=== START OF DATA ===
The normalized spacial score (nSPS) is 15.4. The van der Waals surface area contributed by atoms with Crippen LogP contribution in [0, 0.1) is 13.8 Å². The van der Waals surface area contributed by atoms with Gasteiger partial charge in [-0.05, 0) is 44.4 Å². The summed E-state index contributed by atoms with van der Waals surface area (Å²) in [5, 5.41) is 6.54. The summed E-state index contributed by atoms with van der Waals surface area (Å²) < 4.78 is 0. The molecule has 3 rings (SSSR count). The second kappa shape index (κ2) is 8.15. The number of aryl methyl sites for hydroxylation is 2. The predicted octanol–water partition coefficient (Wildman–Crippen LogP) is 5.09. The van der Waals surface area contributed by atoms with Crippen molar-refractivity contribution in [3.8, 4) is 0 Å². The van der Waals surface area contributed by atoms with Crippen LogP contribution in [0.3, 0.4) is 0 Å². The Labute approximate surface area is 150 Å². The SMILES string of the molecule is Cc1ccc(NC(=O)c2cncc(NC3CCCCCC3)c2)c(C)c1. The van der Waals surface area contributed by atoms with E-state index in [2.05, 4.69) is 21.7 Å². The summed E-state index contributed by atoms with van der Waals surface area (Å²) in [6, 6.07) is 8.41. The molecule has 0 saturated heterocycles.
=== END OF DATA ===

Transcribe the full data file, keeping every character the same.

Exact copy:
The normalized spacial score (nSPS) is 15.4. The van der Waals surface area contributed by atoms with Crippen LogP contribution in [0, 0.1) is 13.8 Å². The van der Waals surface area contributed by atoms with Gasteiger partial charge in [-0.05, 0) is 44.4 Å². The summed E-state index contributed by atoms with van der Waals surface area (Å²) in [5, 5.41) is 6.54. The summed E-state index contributed by atoms with van der Waals surface area (Å²) < 4.78 is 0. The molecule has 3 rings (SSSR count). The second kappa shape index (κ2) is 8.15. The number of aryl methyl sites for hydroxylation is 2. The predicted octanol–water partition coefficient (Wildman–Crippen LogP) is 5.09. The van der Waals surface area contributed by atoms with Crippen molar-refractivity contribution in [3.8, 4) is 0 Å². The van der Waals surface area contributed by atoms with Crippen LogP contribution in [0.3, 0.4) is 0 Å². The Labute approximate surface area is 150 Å². The SMILES string of the molecule is Cc1ccc(NC(=O)c2cncc(NC3CCCCCC3)c2)c(C)c1. The van der Waals surface area contributed by atoms with E-state index in [2.05, 4.69) is 21.7 Å². The summed E-state index contributed by atoms with van der Waals surface area (Å²) in [6, 6.07) is 8.41. The molecule has 0 saturated heterocycles.